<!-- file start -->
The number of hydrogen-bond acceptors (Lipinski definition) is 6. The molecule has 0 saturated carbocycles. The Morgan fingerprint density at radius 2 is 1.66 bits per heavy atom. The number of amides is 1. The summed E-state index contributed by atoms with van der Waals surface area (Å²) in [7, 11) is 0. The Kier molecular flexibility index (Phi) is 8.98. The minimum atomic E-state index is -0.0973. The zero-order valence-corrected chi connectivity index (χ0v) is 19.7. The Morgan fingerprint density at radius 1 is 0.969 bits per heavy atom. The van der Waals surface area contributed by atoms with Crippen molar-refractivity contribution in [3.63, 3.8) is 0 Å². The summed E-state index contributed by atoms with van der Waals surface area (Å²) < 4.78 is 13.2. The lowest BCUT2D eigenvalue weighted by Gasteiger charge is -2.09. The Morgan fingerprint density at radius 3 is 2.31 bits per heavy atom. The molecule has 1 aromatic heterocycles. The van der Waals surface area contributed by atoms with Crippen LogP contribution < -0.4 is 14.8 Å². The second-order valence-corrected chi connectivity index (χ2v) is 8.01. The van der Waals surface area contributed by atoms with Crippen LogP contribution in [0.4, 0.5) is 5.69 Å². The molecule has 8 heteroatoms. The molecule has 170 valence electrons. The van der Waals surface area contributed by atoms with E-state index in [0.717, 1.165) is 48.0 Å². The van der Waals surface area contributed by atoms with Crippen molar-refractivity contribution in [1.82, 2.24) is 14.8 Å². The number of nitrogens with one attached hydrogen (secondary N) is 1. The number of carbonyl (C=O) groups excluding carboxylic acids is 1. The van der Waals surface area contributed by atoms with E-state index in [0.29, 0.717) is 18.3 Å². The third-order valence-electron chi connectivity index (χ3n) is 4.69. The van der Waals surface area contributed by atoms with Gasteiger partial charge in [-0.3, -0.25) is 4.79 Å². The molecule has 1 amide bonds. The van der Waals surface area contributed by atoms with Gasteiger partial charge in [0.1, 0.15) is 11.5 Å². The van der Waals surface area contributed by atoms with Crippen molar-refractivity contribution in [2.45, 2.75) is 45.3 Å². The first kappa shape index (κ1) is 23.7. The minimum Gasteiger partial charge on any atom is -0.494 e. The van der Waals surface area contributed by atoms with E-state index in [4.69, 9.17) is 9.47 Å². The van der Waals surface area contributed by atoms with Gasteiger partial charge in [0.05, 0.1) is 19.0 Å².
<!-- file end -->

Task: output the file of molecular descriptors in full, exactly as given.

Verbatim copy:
The number of hydrogen-bond acceptors (Lipinski definition) is 6. The molecule has 0 saturated carbocycles. The Morgan fingerprint density at radius 2 is 1.66 bits per heavy atom. The number of amides is 1. The summed E-state index contributed by atoms with van der Waals surface area (Å²) in [7, 11) is 0. The Kier molecular flexibility index (Phi) is 8.98. The minimum atomic E-state index is -0.0973. The zero-order valence-corrected chi connectivity index (χ0v) is 19.7. The Morgan fingerprint density at radius 1 is 0.969 bits per heavy atom. The van der Waals surface area contributed by atoms with Crippen molar-refractivity contribution in [3.63, 3.8) is 0 Å². The summed E-state index contributed by atoms with van der Waals surface area (Å²) < 4.78 is 13.2. The lowest BCUT2D eigenvalue weighted by Gasteiger charge is -2.09. The Morgan fingerprint density at radius 3 is 2.31 bits per heavy atom. The molecule has 1 aromatic heterocycles. The van der Waals surface area contributed by atoms with Crippen LogP contribution < -0.4 is 14.8 Å². The second-order valence-corrected chi connectivity index (χ2v) is 8.01. The van der Waals surface area contributed by atoms with Crippen LogP contribution in [0.4, 0.5) is 5.69 Å². The molecule has 8 heteroatoms. The molecule has 170 valence electrons. The van der Waals surface area contributed by atoms with E-state index in [0.717, 1.165) is 48.0 Å². The van der Waals surface area contributed by atoms with Crippen molar-refractivity contribution in [1.82, 2.24) is 14.8 Å². The number of nitrogens with one attached hydrogen (secondary N) is 1. The number of carbonyl (C=O) groups excluding carboxylic acids is 1. The van der Waals surface area contributed by atoms with E-state index in [0.29, 0.717) is 18.3 Å². The third-order valence-electron chi connectivity index (χ3n) is 4.69. The van der Waals surface area contributed by atoms with Gasteiger partial charge in [-0.3, -0.25) is 4.79 Å². The molecule has 1 amide bonds. The van der Waals surface area contributed by atoms with Gasteiger partial charge in [0.1, 0.15) is 11.5 Å². The van der Waals surface area contributed by atoms with Crippen molar-refractivity contribution in [2.45, 2.75) is 45.3 Å². The first kappa shape index (κ1) is 23.7. The minimum Gasteiger partial charge on any atom is -0.494 e. The van der Waals surface area contributed by atoms with E-state index in [4.69, 9.17) is 9.47 Å². The van der Waals surface area contributed by atoms with Gasteiger partial charge in [0.05, 0.1) is 19.0 Å².